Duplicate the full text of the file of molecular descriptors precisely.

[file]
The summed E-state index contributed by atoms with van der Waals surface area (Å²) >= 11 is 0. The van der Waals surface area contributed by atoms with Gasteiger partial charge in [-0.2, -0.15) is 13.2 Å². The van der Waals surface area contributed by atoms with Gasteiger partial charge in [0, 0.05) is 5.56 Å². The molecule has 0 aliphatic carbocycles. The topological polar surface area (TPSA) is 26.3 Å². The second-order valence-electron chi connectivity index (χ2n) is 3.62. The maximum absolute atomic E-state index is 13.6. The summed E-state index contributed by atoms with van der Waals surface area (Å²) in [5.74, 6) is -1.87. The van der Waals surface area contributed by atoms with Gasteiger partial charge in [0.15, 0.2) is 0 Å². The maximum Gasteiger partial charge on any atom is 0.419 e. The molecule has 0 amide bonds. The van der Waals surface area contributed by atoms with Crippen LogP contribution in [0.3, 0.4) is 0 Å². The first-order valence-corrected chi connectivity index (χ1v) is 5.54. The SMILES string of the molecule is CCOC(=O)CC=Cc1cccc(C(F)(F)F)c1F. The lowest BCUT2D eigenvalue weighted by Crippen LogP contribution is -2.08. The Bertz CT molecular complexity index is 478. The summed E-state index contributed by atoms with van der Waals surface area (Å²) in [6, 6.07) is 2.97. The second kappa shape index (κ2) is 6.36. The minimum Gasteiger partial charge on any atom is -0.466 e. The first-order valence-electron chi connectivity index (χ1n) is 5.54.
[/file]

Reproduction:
The summed E-state index contributed by atoms with van der Waals surface area (Å²) >= 11 is 0. The van der Waals surface area contributed by atoms with Gasteiger partial charge in [-0.2, -0.15) is 13.2 Å². The van der Waals surface area contributed by atoms with Gasteiger partial charge in [0, 0.05) is 5.56 Å². The molecule has 0 aliphatic carbocycles. The topological polar surface area (TPSA) is 26.3 Å². The second-order valence-electron chi connectivity index (χ2n) is 3.62. The maximum absolute atomic E-state index is 13.6. The summed E-state index contributed by atoms with van der Waals surface area (Å²) in [5.74, 6) is -1.87. The van der Waals surface area contributed by atoms with Gasteiger partial charge in [0.15, 0.2) is 0 Å². The maximum Gasteiger partial charge on any atom is 0.419 e. The molecule has 0 amide bonds. The van der Waals surface area contributed by atoms with Crippen LogP contribution in [0.3, 0.4) is 0 Å². The first-order valence-corrected chi connectivity index (χ1v) is 5.54. The SMILES string of the molecule is CCOC(=O)CC=Cc1cccc(C(F)(F)F)c1F. The lowest BCUT2D eigenvalue weighted by Crippen LogP contribution is -2.08. The Bertz CT molecular complexity index is 478. The summed E-state index contributed by atoms with van der Waals surface area (Å²) in [6, 6.07) is 2.97. The second kappa shape index (κ2) is 6.36. The minimum Gasteiger partial charge on any atom is -0.466 e. The first-order valence-electron chi connectivity index (χ1n) is 5.54.